GSA Connects 2021 in Portland, Oregon

Paper No. 244-13
Presentation Time: 5:00 PM


SISSON, Virginia, Dept of Earth & Atmospheric Sciences, University of Houston, HOUSTON, TX 77204; Department of Earth and Atmospheric Sciences, University of Houston, Houston, TX 77204 and HAUPTVOGEL, Daniel, Department of Earth and Atmospheric Sciences, University of Houston, Houston, TX 77204

We all know that introductory lab classes are a good way to engage students. Here we focus on three different lab exercises from a new open-access lab book for Historical Geology to show how place-based exercises engage students in critical thinking beyond simple observations. The new exercises in the lab book are a global tour of geology, including the traditional US-centric locations like the Grand Canyon, Appalachians, and Rocky Mountains and exploration of the Andes Mountains, Alaska, Great Britain, Brazil, Morocco, Himalayas, Denmark, Australia, New Zealand, Russia, British Columbia, Alberta as well as Mars and Jurassic Park!

For example, instead of the view of hotspots from the oceanic realm, exercises compare and contrast two parallel hotspot tracks (Yellowstone and Anahim volcanic progressions). This comparison across the continental region makes the students think about more than age progression since the size of the volcanos and lengths of the tracks differ because of their local geology. The conclusion discusses societal impacts of a continental hotspot in causing a super-eruption in an unpopulated (Anahim) versus populated area (Yellowstone). An exercise on sequence stratigraphy through the Brooks Range in Alaska is related to sea level and climate change. In addition to understanding transgressions and regressions, the students learn to interpret a simple seismic section close to the Nuiqsut village, part of the Kuukpik Arctic Slope Native Association. This brings forward the interactions between native cultures and heritage versus petroleum resources. The final lab involves mapping fossil deposits at Stevns Klint, Denmark, where students investigate fossils across a well-preserved Cretaceous-Paleogene boundary section. Then they decide why this is a UNESCO World Heritage site and what aspects of the area are worth preservation. Is it just a famous geologic site or is there more to consider about this place.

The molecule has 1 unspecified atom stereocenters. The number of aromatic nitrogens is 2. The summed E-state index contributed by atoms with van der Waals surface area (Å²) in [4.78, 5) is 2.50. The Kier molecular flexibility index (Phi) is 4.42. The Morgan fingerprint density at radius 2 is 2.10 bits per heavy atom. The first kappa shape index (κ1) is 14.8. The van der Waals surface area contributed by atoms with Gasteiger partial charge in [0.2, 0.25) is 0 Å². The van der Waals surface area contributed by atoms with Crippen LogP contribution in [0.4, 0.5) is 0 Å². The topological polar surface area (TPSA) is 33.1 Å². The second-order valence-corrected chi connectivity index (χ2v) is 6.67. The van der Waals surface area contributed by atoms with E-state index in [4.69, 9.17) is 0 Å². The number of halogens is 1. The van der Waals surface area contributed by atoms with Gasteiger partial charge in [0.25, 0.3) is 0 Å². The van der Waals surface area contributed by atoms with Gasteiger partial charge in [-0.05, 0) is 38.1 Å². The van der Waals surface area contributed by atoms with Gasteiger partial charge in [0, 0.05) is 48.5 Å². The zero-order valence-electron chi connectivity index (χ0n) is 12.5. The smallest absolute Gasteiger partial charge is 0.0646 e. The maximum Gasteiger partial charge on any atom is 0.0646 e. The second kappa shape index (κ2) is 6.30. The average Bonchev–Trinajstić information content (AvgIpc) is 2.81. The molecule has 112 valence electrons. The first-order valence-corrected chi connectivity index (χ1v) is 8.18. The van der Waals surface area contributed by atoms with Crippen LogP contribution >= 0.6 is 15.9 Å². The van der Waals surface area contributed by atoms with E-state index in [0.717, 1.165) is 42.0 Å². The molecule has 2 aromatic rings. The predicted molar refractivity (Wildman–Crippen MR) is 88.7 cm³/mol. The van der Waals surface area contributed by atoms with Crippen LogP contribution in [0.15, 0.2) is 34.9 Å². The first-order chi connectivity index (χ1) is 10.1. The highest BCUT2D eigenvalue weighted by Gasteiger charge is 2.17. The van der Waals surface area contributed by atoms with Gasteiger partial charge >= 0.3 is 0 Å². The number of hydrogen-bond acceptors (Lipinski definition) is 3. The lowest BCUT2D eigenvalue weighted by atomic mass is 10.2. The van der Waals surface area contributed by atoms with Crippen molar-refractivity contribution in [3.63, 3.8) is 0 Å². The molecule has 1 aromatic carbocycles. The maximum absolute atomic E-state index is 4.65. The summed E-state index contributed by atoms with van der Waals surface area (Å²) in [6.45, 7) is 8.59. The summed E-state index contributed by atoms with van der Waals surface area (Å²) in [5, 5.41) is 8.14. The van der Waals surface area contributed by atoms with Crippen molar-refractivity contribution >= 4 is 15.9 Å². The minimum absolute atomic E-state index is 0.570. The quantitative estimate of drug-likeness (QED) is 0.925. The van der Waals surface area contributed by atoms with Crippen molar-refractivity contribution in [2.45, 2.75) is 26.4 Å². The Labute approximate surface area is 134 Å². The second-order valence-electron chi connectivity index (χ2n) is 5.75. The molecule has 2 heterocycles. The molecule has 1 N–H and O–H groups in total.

These placed based exercises were introduced during the COVID-19 transition to online classes and will be used for the first time in face-to-face sections in the Fall 2021 semester.